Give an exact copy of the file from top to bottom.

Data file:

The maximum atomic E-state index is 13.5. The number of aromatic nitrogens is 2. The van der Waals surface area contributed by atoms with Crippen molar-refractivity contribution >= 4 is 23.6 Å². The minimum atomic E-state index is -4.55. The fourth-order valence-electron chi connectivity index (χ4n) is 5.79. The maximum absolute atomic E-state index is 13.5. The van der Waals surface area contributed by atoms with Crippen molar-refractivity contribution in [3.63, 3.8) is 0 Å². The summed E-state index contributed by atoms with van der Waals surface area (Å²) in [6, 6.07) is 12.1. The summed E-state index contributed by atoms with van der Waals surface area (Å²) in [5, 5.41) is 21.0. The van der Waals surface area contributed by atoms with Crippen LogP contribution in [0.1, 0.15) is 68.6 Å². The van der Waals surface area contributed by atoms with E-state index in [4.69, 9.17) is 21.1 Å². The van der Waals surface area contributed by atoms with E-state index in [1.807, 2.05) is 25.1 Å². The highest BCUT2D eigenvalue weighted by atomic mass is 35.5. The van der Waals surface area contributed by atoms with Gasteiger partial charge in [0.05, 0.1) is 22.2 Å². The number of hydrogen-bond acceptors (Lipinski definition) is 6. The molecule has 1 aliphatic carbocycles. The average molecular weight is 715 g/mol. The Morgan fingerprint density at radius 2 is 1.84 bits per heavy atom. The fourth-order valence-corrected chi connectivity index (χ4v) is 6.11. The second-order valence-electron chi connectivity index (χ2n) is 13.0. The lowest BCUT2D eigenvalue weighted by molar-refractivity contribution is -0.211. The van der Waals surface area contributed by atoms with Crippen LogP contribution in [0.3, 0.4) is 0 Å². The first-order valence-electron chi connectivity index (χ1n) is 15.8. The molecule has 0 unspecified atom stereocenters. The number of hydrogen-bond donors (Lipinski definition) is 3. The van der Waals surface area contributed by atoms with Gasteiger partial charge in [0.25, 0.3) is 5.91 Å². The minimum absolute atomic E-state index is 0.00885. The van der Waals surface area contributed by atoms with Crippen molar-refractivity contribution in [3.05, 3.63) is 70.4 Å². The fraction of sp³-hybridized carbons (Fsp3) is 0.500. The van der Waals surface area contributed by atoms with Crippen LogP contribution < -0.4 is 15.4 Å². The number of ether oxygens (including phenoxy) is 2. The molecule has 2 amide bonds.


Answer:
The maximum atomic E-state index is 13.5. The number of aromatic nitrogens is 2. The van der Waals surface area contributed by atoms with Crippen molar-refractivity contribution >= 4 is 23.6 Å². The minimum atomic E-state index is -4.55. The fourth-order valence-electron chi connectivity index (χ4n) is 5.79. The maximum absolute atomic E-state index is 13.5. The van der Waals surface area contributed by atoms with Crippen molar-refractivity contribution in [3.63, 3.8) is 0 Å². The summed E-state index contributed by atoms with van der Waals surface area (Å²) in [6, 6.07) is 12.1. The summed E-state index contributed by atoms with van der Waals surface area (Å²) in [5, 5.41) is 21.0. The van der Waals surface area contributed by atoms with Crippen LogP contribution in [0.1, 0.15) is 68.6 Å². The van der Waals surface area contributed by atoms with E-state index in [4.69, 9.17) is 21.1 Å². The van der Waals surface area contributed by atoms with E-state index in [1.807, 2.05) is 25.1 Å². The highest BCUT2D eigenvalue weighted by atomic mass is 35.5. The van der Waals surface area contributed by atoms with Gasteiger partial charge in [0.05, 0.1) is 22.2 Å². The number of hydrogen-bond acceptors (Lipinski definition) is 6. The molecule has 1 aliphatic carbocycles. The average molecular weight is 715 g/mol. The Morgan fingerprint density at radius 2 is 1.84 bits per heavy atom. The fourth-order valence-corrected chi connectivity index (χ4v) is 6.11. The second-order valence-electron chi connectivity index (χ2n) is 13.0. The lowest BCUT2D eigenvalue weighted by molar-refractivity contribution is -0.211. The van der Waals surface area contributed by atoms with Crippen LogP contribution in [0.3, 0.4) is 0 Å². The first-order valence-electron chi connectivity index (χ1n) is 15.8. The molecule has 0 unspecified atom stereocenters. The number of hydrogen-bond donors (Lipinski definition) is 3. The van der Waals surface area contributed by atoms with Gasteiger partial charge in [0.25, 0.3) is 5.91 Å². The minimum absolute atomic E-state index is 0.00885. The van der Waals surface area contributed by atoms with Crippen molar-refractivity contribution in [3.05, 3.63) is 70.4 Å². The fraction of sp³-hybridized carbons (Fsp3) is 0.500. The van der Waals surface area contributed by atoms with Crippen LogP contribution < -0.4 is 15.4 Å². The number of ether oxygens (including phenoxy) is 2. The molecule has 2 amide bonds.